Ötzi – the Iceman

Ötzi – the Iceman
Adapted from http://www.iceman.it/en/node/226
The Discovery
Thursday, September 19, 1991 – 1.30 p.m.
Tisenjoch - 3210 m above sea level
Ötztal Alps (South Tyrol, Italy)
On a sunny day two hikers, Erika and Helmut Simon, from Nuremberg in
Germany, were walking in the Alps. The Simons decided to take a shortcut
through the mountains. As they walked past some rocks, they noticed
something brown on the ground. At first they presumed it must be some
trash, but on closer inspection they realized with horror that they had
discovered a human body.
Only the back of the head, the shoulders and part of his back were
visible. The body lay with its chest against a rock and its face was
obscured. Before leaving the scene, they took a photograph of what
they presumed was a victim of an accident a few years back.
At this point nobody could have imagined that the dead man would
become famous.
The story of a 20th century archaeological sensation was about to be
The Recovery
Friday, September 20, 1991
The day after the body was discovered, an Austrian team tried
to remove the man from the ice. The weather was terrible.
Using a pneumatic drill, the police officer Anton Koler and the
mountain ranger Markus Pirpamer tried to free the body. Due
to the presence of meltwater, the two men had to work
virtually under water, resulting in damage to the body’s left hip.
With the weather worsening by the minute and lacking the
necessary tools, the team were forced to abandon their work.
Saturday, September 21, 1991
The next day attempts at recovering the body were again not possible – this time due to the fact that no
helicopters were available.
Sunday, September 22, 1991
On Sunday the rescue team leader Alois Pirpamer and Franz Gurschler made their way to the mountain. Their
aim was to prepare the body for recovery the following day. They collected the objects around the body and
packed them in a plastic bag.
Monday, September 23, 1991
On the Monday the body was finally removed from the ice. Using ice picks and ski poles, the team was able to
free the mummy fully from the ice. From the ice emerged numerous pieces of leather, string, straps and hay,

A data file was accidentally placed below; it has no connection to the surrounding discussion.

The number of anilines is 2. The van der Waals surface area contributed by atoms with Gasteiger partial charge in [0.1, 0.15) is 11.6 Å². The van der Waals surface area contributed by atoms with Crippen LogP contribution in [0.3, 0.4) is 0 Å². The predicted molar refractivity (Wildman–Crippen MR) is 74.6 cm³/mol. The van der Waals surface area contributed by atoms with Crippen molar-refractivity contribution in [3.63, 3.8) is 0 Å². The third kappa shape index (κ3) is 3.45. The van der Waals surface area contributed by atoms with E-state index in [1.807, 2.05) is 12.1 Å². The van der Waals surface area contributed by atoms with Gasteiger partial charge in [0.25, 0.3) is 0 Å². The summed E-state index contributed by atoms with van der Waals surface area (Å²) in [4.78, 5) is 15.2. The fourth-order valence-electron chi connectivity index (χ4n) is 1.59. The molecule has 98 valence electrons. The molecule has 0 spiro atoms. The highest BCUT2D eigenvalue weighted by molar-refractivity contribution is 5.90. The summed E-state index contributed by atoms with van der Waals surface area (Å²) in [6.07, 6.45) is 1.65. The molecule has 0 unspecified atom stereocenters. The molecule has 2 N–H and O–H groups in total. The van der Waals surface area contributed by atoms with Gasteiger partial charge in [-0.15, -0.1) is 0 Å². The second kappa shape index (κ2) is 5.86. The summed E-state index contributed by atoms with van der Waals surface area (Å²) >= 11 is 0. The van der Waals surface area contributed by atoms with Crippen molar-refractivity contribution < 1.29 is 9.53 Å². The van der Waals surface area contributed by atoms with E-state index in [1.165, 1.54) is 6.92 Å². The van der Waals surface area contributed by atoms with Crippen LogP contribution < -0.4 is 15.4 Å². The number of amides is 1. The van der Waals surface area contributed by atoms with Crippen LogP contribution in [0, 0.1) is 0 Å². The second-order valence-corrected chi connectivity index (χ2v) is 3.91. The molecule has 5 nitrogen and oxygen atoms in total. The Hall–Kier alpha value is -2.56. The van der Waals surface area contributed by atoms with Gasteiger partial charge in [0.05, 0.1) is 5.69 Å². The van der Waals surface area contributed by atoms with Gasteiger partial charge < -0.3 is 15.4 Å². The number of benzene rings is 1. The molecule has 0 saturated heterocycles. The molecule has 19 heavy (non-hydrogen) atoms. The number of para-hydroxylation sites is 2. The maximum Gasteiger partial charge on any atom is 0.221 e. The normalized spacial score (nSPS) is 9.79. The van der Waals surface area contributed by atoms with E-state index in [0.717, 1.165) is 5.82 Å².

which were placed beside the body. The body was flown by helicopter to the town of Vent in the Austrian Ötz
The Scene of the Find
The Iceman was discovered in a 40 m-long, 2.5- to 3 m-deep and 5- to 8 mwide rocky gully surrounded by steep stone walls at an altitude of 3210 m
above sea level. The mummy lay on the western end of the rock
formation. This formation protected the body from the enormous forces
of the ice, which slowly built up above it. At the time the border was
drawn in 1922, this area – now free of ice – was covered by a 20 m-thick
layer of snow.
What is so extraordinary about the Iceman?
Numerous artificially mummified bodies have been found
around the world. In some past cultures it was traditional to
prevent the bodies of special people from decomposing. There
are examples not only from Egypt but also from graves in Chile,
Peru and Greenland.
Naturally mummified corpses have been uncovered from many
places, most of which originated from around the time of Christ.
The Iceman is one of the oldest mummies in the world.
However, it is not only his historical age that makes him particularly valuable for scientists but also the way in
which he was mummified. The body tissue is elastic and suitable for performing scientific investigations.
Moreover, he is a natural mummy. The Iceman with his complete clothing and equipment provides a picture
of Stone Age life in Europe which will enhance our knowledge on the people living at that time, for example,
the way people used to live and their migration patterns.